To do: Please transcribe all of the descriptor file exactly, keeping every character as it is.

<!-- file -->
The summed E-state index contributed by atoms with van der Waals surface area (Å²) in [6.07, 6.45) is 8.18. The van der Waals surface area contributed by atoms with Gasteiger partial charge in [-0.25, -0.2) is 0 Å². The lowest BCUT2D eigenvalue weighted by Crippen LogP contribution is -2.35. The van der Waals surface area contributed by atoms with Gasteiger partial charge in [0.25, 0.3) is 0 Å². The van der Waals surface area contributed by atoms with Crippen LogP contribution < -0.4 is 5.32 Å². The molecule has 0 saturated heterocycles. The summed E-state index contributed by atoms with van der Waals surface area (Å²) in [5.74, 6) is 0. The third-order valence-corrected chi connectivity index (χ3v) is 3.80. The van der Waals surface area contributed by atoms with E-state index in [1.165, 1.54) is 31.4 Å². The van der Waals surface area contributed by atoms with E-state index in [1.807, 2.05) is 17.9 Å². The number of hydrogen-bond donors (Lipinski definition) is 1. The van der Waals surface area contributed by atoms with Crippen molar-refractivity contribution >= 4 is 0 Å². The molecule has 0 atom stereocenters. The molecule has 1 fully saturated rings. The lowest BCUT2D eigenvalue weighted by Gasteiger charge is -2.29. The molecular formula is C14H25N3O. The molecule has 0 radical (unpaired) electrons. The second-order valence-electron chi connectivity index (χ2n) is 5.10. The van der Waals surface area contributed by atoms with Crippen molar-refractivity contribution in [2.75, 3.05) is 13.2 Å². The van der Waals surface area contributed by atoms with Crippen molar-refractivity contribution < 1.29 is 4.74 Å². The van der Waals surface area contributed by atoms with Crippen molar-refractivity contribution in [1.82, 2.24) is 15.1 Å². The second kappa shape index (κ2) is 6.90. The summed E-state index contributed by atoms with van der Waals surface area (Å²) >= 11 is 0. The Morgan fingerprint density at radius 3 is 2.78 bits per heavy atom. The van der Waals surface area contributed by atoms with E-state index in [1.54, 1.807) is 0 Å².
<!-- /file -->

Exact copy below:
The summed E-state index contributed by atoms with van der Waals surface area (Å²) in [6.07, 6.45) is 8.18. The van der Waals surface area contributed by atoms with Gasteiger partial charge in [-0.25, -0.2) is 0 Å². The lowest BCUT2D eigenvalue weighted by Crippen LogP contribution is -2.35. The van der Waals surface area contributed by atoms with Gasteiger partial charge in [0.25, 0.3) is 0 Å². The van der Waals surface area contributed by atoms with Crippen LogP contribution < -0.4 is 5.32 Å². The molecule has 0 saturated heterocycles. The summed E-state index contributed by atoms with van der Waals surface area (Å²) in [5.74, 6) is 0. The third-order valence-corrected chi connectivity index (χ3v) is 3.80. The van der Waals surface area contributed by atoms with E-state index in [1.165, 1.54) is 31.4 Å². The van der Waals surface area contributed by atoms with E-state index in [1.807, 2.05) is 17.9 Å². The number of hydrogen-bond donors (Lipinski definition) is 1. The van der Waals surface area contributed by atoms with Crippen molar-refractivity contribution >= 4 is 0 Å². The molecule has 0 atom stereocenters. The molecule has 1 fully saturated rings. The lowest BCUT2D eigenvalue weighted by Gasteiger charge is -2.29. The molecular formula is C14H25N3O. The molecule has 0 radical (unpaired) electrons. The second-order valence-electron chi connectivity index (χ2n) is 5.10. The van der Waals surface area contributed by atoms with Crippen molar-refractivity contribution in [2.75, 3.05) is 13.2 Å². The van der Waals surface area contributed by atoms with Crippen molar-refractivity contribution < 1.29 is 4.74 Å². The van der Waals surface area contributed by atoms with Crippen molar-refractivity contribution in [1.82, 2.24) is 15.1 Å². The second kappa shape index (κ2) is 6.90. The summed E-state index contributed by atoms with van der Waals surface area (Å²) >= 11 is 0. The Morgan fingerprint density at radius 3 is 2.78 bits per heavy atom. The van der Waals surface area contributed by atoms with E-state index in [1.54, 1.807) is 0 Å².